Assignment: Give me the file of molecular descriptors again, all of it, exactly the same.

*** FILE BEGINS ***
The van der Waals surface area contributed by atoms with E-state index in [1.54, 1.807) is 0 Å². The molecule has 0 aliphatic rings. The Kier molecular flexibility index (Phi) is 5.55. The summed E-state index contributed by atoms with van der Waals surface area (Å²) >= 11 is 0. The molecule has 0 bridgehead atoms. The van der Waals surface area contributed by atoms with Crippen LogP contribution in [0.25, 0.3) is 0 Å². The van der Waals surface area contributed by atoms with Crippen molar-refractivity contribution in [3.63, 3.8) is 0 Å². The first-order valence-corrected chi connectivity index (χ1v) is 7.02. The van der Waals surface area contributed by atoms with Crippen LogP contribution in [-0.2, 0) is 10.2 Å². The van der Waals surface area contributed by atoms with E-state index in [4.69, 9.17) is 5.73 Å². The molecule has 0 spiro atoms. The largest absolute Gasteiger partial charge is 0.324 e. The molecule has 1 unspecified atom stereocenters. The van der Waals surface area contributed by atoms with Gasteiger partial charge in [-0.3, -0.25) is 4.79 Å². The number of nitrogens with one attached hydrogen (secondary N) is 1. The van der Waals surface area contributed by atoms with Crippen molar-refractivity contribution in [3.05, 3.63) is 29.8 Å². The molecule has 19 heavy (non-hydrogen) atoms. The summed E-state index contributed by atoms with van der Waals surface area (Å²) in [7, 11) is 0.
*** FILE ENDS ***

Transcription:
The van der Waals surface area contributed by atoms with E-state index in [1.54, 1.807) is 0 Å². The molecule has 0 aliphatic rings. The Kier molecular flexibility index (Phi) is 5.55. The summed E-state index contributed by atoms with van der Waals surface area (Å²) >= 11 is 0. The molecule has 0 bridgehead atoms. The van der Waals surface area contributed by atoms with Crippen LogP contribution in [0.25, 0.3) is 0 Å². The van der Waals surface area contributed by atoms with Crippen molar-refractivity contribution in [3.63, 3.8) is 0 Å². The first-order valence-corrected chi connectivity index (χ1v) is 7.02. The van der Waals surface area contributed by atoms with Crippen LogP contribution in [-0.2, 0) is 10.2 Å². The van der Waals surface area contributed by atoms with E-state index in [4.69, 9.17) is 5.73 Å². The molecule has 0 spiro atoms. The largest absolute Gasteiger partial charge is 0.324 e. The molecule has 1 unspecified atom stereocenters. The van der Waals surface area contributed by atoms with Gasteiger partial charge in [-0.3, -0.25) is 4.79 Å². The number of nitrogens with one attached hydrogen (secondary N) is 1. The van der Waals surface area contributed by atoms with Crippen molar-refractivity contribution in [3.05, 3.63) is 29.8 Å². The molecule has 19 heavy (non-hydrogen) atoms. The summed E-state index contributed by atoms with van der Waals surface area (Å²) in [7, 11) is 0.